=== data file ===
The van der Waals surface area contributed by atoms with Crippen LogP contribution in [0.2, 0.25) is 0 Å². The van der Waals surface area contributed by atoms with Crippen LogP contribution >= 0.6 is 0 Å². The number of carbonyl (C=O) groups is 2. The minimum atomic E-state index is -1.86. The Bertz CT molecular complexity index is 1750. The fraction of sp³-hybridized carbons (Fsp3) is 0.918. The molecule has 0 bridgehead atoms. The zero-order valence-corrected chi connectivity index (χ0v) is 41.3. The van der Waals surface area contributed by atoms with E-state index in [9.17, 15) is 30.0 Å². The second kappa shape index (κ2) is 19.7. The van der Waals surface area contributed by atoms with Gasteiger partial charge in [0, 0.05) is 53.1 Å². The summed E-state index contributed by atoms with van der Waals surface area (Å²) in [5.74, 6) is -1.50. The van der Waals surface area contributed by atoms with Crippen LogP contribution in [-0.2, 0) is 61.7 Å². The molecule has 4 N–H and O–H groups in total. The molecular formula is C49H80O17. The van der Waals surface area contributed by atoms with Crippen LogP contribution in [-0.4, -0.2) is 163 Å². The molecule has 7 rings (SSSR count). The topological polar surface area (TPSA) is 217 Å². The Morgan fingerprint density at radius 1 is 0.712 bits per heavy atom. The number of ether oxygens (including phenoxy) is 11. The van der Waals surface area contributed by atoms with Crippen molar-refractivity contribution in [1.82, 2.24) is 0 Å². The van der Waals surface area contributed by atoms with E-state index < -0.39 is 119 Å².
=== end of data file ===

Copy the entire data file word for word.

The van der Waals surface area contributed by atoms with Crippen LogP contribution in [0.2, 0.25) is 0 Å². The van der Waals surface area contributed by atoms with Crippen LogP contribution >= 0.6 is 0 Å². The number of carbonyl (C=O) groups is 2. The minimum atomic E-state index is -1.86. The Bertz CT molecular complexity index is 1750. The fraction of sp³-hybridized carbons (Fsp3) is 0.918. The molecule has 0 bridgehead atoms. The zero-order valence-corrected chi connectivity index (χ0v) is 41.3. The van der Waals surface area contributed by atoms with E-state index in [9.17, 15) is 30.0 Å². The second kappa shape index (κ2) is 19.7. The van der Waals surface area contributed by atoms with Gasteiger partial charge in [0, 0.05) is 53.1 Å². The summed E-state index contributed by atoms with van der Waals surface area (Å²) in [5.74, 6) is -1.50. The van der Waals surface area contributed by atoms with Crippen LogP contribution in [-0.2, 0) is 61.7 Å². The molecule has 4 N–H and O–H groups in total. The molecular formula is C49H80O17. The van der Waals surface area contributed by atoms with Crippen LogP contribution in [-0.4, -0.2) is 163 Å². The molecule has 7 rings (SSSR count). The topological polar surface area (TPSA) is 217 Å². The Morgan fingerprint density at radius 1 is 0.712 bits per heavy atom. The number of ether oxygens (including phenoxy) is 11. The van der Waals surface area contributed by atoms with Crippen molar-refractivity contribution in [1.82, 2.24) is 0 Å². The van der Waals surface area contributed by atoms with E-state index < -0.39 is 119 Å².